Honoring the legacy of Jon Pederson

Two flags flying high over Norway Block on Syttende Mai

mindekirken flagg

Flags were flying in the beautiful May 17th weather with Mindekirken’s steeple in the background.

Joseph Grødahl
Norway House

Syttende Mai at Norway House this year was perhaps the most festive since doors first opened in 2015. With the newly completed expansion, the new sculpture “Seeds,” and all the finishing touches in place for landscaping, parking, and more, the “Norway Block” of Norway House and Mindekirken was quite a place to celebrate Syttende Mai this year.

The highlight of the day for many was a bittersweet dedication ceremony for the block’s new flag poles. The Jon Pederson Flaggstengene were officially dedicated in a brief outdoor ceremony on the afternoon of May 17, honoring Norway House’s sorely missed late leader, Jon Pederson.

Jon served on the board of directors of Norway House, including a stint as board chair. He was instrumental in the decision to locate Norway House on the same block as another important and historic Minneapolis Norwegian landmark, Mindekirken, the Norwegian Lutheran Memorial Church. Both through his own personal contributions and through the boundless enthusiasm of his cheerleading and fundraising efforts, Norway House was able to open in their location at 913 East Franklin Avenue in 2015.


Norway House Executive Director Christina Carleton welcomes the crowd to the ceremony.

Until his untimely passing in August 2019, Jon helped lead the charge toward the building of Norway House’s expansion, a project that finally could break ground two years after his death. His booming voice, resounding laugh, and infectious energy loomed large in the Norwegian-American community. He traveled as often as he could to Norway and around Norwegian America. Every Norwegian he met he called “cousin,” before bending their ear about and encouraging their support for Norway House. Many a Norwegian-American group still recall his visits to their towns to promote the vision for Norway House.

The two 35-foot-high aluminum flag poles now bearing his name proudly fly 10-by-6 feet American and Norwegian flags. They are strategically placed, roughly halfway between Norway House and Mindekirken in the parking lot both institutions share. The significance of this placement was not lost on Jon’s family when deciding what element of the Norway Block should bear Jon’s name and honor his contributions and leadership. Jon felt deeply for the importance of the ties between Norway House and Mindekirken, a church congregation his great aunt Petrine Thorson helped to charter. And the choice of flags to represent him reflected his intense patriotism for both countries and their commitment to freedom.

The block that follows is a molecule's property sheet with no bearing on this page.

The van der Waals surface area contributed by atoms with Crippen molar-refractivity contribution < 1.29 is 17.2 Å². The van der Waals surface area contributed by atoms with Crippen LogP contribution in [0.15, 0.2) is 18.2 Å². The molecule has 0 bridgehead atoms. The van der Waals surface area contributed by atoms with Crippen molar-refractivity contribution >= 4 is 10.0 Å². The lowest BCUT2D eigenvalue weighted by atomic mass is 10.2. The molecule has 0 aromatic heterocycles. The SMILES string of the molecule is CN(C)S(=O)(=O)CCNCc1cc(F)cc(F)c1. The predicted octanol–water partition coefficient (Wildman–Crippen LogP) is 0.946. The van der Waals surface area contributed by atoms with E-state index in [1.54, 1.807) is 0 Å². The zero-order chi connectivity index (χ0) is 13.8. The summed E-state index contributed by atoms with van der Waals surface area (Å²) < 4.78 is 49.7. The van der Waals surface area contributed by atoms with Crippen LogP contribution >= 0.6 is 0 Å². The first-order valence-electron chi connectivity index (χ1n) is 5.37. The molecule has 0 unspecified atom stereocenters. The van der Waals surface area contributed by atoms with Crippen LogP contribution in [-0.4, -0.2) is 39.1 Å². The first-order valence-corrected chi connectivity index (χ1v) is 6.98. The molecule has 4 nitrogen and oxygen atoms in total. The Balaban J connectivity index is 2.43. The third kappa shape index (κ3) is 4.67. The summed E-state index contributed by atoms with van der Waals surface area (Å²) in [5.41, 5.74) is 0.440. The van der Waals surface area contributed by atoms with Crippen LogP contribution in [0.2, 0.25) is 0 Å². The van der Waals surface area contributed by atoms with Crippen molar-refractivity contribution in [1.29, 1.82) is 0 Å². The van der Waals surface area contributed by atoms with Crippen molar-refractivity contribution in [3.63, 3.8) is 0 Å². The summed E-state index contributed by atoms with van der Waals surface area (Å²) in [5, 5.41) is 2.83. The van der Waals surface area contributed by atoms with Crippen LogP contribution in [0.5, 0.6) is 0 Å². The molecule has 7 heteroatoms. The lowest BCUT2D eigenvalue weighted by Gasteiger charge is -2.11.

The dedication ceremony was a collaboration of four organizations Jon championed: Norway House, of course, and also Minde­kirken, Northern Star Scouting, and Concordia Language Villages. Jon held leadership roles in all four, and each sent representatives to offer words of remembrance for Jon for the ceremony.


The assembled crowd included Jon Pederson’s family and invited guests of the organizations Jon championed.

Norway House Director of Communications Ethan Bjelland led the assembled crowd in singing both national anthems while two young scouts, braving the windy day, processed in with smaller Norwegian and American flags. Norway House Executive Director Christina Carleton welcomed the guests and introduced the first speaker, Brad Bakken. Serving with Jon on Norway House’s board, Brad reflected on their friendship and work together. Next was John Andrews, CEO of Northern Star Scouting, followed by Martin Graefe, director of the Concordia Language Training Center of Concordia Language Villages. Both spoke fondly of Jon’s passion for youth leaders and international engagement. Joseph Grødahl, program director at Norway House and member of Mindekirken’s Centennial Committee, spoke on behalf of the church and reflected on Jon’s passion for bringing the two Norwegian institutions closer together. Pastor Arden Haug, former pastor at Mindekirken and friend of Jon’s, offered an invocation and officially christened the Jon Pederson Flaggstengene. In keeping with Jon’s style, Pastor Haug also led the crowd in a recitation of the Pledge of Allegiance.

The brief ceremony was followed by a time for socializing, where visitors could view displays of Jon’s involvement in the four organizations along with a display of the preliminary plans for a memorial sculpture to accompany the Jon Pederson Flaggstengene. Plans are currently underway with Jon’s family, Norway House staff, and sculptor Finn Eirik Modahl. Modahl is the sculptor of Norway House’s iconic “Seeds” sculpture. Currently proposed is a modest steel structure modeled after a 1960s-era Boy Scout tent, with cairns or rock stacks evoking Norwegian hiking and outdoor life.

On either of two long sides of the tent structure, facing Norway House and Mindekirken respectively, would be a brief explanation of Jon’s ties to each of these Norwegian institutions. In this way, future visitors to the Norway Block will learn of Jon’s instrumental role in solidifying Mindekirken and Norway House as a hub for keeping the United States and Norway closely connected. Thank you, Jon!


Pastor Arden Haug, flanked by scouts bearing smaller flags, offers words of invocation as he dedicates the flagpoles to Jon Pederson.

All photos by Ingrid Sampson

This article originally appeared in the June 2023 issue of The Norwegian American.

Joseph Grødahl

Joseph Grødahl recently took the role of programs and operations director at Norway House in Minneapolis. A Minnesota native and son of an immigrant from Kristiansund, Norway, he took a gap year in 2000 in Oslo.